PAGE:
And sometimes, you might meet someone, and eight months, six months or a year before the actual spark goes off. And this is how we can work together. But because I've taken that initiative, and I've shot them an email, they're built into my contacts, they know who I am and what I do so they can send me referrals. And then you know, six months a year later, I just met with a gentleman that I met in 2017.

We talked about doing a website. He didn't have his product quite ready. But he's referred me to other clients that need my services. And it's just that offline conversation, that human factor, and being able to interact with people on a human level. And I tried to tell people to do the same thing with social media.

So a lot of us have hundreds and 1000s of friends and connections. But what are we doing with those? You know, are we just doing it again? Is it just for self-gratification? Or is there actually some way that we can turn those into real-world contacts, meet with someone for coffee, have a little get-together if there's three or four or five of you?

And even if people might look at and say, well, that's my competition, there's enough food at the table for all of us to eat, you know, you never know what someone else might need, or they might need to outsource some of the work to you or, you know, you just those relationships are golden.

And we will I really take those very preciously. And I just use them. And I, and I opened myself up as well, you know, how can I help you? How can I, who can I introduce you to you might not know that I might have known for 20-30 years, and people really appreciate that.

Gresham Harkless 10:57

And you might have already touched on this, but I wanted to ask you for what I call a CEO nugget. And this is a word of wisdom or piece of advice. Or if you can kind of happen to be a time machine, what would you tell your younger business self?

Nahamani Yisrael 11:06

I would tell my younger self not to overcome that fear, you know, I talked about a little bit earlier. But that fear is real, it holds a lot of people back and I've experienced it, I've gone to and scheduled myself for events or opportunities, and then I've talked myself out of it, and you just miss that opportunity.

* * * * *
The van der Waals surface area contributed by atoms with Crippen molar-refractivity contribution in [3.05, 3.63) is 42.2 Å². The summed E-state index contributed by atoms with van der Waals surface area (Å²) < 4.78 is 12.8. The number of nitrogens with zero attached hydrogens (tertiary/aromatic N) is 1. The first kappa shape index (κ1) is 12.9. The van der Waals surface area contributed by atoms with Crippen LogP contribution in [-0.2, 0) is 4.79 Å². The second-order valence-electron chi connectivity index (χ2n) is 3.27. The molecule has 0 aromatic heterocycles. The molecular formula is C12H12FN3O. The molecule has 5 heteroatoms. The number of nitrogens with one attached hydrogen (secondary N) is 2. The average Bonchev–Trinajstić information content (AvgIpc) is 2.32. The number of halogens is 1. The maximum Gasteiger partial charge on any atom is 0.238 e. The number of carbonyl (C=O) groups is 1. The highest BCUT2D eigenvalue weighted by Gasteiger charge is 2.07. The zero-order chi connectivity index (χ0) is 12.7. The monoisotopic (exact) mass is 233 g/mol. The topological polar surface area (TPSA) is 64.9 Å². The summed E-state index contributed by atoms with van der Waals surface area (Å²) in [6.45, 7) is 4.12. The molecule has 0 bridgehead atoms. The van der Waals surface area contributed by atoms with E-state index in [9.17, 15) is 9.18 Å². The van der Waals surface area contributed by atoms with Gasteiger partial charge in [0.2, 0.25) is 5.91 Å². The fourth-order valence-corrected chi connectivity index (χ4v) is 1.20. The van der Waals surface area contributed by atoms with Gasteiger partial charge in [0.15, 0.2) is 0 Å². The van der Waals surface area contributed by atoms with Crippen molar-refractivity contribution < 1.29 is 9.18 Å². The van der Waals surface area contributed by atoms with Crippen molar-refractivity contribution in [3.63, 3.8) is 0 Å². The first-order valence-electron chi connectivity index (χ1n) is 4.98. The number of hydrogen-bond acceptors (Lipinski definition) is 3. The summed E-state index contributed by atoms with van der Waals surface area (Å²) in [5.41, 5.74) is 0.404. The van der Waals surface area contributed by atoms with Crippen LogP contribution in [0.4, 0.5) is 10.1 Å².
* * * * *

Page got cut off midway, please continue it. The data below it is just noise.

So face your fears head-on, don't let them ruin your day, or run away from opportunities and just accept it that, they talk about it in public speaking, imagine the entire audience being naked, well imagine that everybody else that you're interacting with, they're afraid they have, you know, we all have personal lives and personal things that we're trying to overcome. But when you start to deal with people on the human level, you'll, you'll start to wonder that, we're all a little bit afraid, but I wish I had told myself 20-30 years ago, to not let my fear hold me back, I think my business, you know, could be way further ahead, had I taken advantage of some of those opportunities.

When I was younger, I had a lot more energy back then. But today I have to be appreciative. God had to take me through those things in order to use me in the way that he uses me today. So, but that will be my nugget to pass on to other entrepreneurs that are, you know, thinking about starting a business, I really need to start a business, I have this great idea. Just go out there and do it, you know, go out and try it. If you fail, don't look at it as a failure, look at it as a learning opportunity.

Gresham Harkless 11:14

Exactly. It's all part of the process in the grand scheme of things. So you can only fail. If you stop, you got to keep moving, keep moving forward. And take that as a learning lesson. So now I wanted to ask you my absolute favorite question, which is the definition of what it means to be a CEO. And we're hoping to have different, quote-unquote, CEOs on the show. So nowNahamani, I want to ask you, what does being CEO mean to you?

Nahamani Yisrael 12:51